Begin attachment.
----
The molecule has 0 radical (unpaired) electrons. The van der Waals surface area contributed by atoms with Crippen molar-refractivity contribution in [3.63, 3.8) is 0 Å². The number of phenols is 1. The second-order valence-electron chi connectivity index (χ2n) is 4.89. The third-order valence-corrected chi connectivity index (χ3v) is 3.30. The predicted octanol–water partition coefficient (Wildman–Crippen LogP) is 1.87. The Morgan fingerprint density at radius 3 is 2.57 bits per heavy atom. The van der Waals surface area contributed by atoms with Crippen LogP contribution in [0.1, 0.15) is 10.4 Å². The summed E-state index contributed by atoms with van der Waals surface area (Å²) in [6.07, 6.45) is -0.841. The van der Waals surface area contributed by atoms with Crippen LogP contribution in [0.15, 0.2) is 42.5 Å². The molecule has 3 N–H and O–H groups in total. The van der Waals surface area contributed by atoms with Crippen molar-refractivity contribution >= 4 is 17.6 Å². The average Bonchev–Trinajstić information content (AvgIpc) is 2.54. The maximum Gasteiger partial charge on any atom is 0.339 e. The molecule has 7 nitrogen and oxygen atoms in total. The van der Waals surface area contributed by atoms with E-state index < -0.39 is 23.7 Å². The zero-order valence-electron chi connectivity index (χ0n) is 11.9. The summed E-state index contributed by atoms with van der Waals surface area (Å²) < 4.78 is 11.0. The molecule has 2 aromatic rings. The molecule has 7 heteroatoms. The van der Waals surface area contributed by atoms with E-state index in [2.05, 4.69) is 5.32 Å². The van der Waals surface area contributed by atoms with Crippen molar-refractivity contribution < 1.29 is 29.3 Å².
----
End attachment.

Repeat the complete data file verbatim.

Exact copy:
The molecule has 0 radical (unpaired) electrons. The van der Waals surface area contributed by atoms with Crippen molar-refractivity contribution in [3.63, 3.8) is 0 Å². The number of phenols is 1. The second-order valence-electron chi connectivity index (χ2n) is 4.89. The third-order valence-corrected chi connectivity index (χ3v) is 3.30. The predicted octanol–water partition coefficient (Wildman–Crippen LogP) is 1.87. The Morgan fingerprint density at radius 3 is 2.57 bits per heavy atom. The van der Waals surface area contributed by atoms with Crippen LogP contribution in [0.1, 0.15) is 10.4 Å². The summed E-state index contributed by atoms with van der Waals surface area (Å²) in [6.07, 6.45) is -0.841. The van der Waals surface area contributed by atoms with Crippen LogP contribution in [0.15, 0.2) is 42.5 Å². The molecule has 3 N–H and O–H groups in total. The van der Waals surface area contributed by atoms with Crippen molar-refractivity contribution >= 4 is 17.6 Å². The average Bonchev–Trinajstić information content (AvgIpc) is 2.54. The maximum Gasteiger partial charge on any atom is 0.339 e. The molecule has 7 nitrogen and oxygen atoms in total. The van der Waals surface area contributed by atoms with E-state index < -0.39 is 23.7 Å². The zero-order valence-electron chi connectivity index (χ0n) is 11.9. The summed E-state index contributed by atoms with van der Waals surface area (Å²) < 4.78 is 11.0. The molecule has 2 aromatic rings. The molecule has 7 heteroatoms. The van der Waals surface area contributed by atoms with E-state index in [2.05, 4.69) is 5.32 Å². The van der Waals surface area contributed by atoms with Crippen molar-refractivity contribution < 1.29 is 29.3 Å².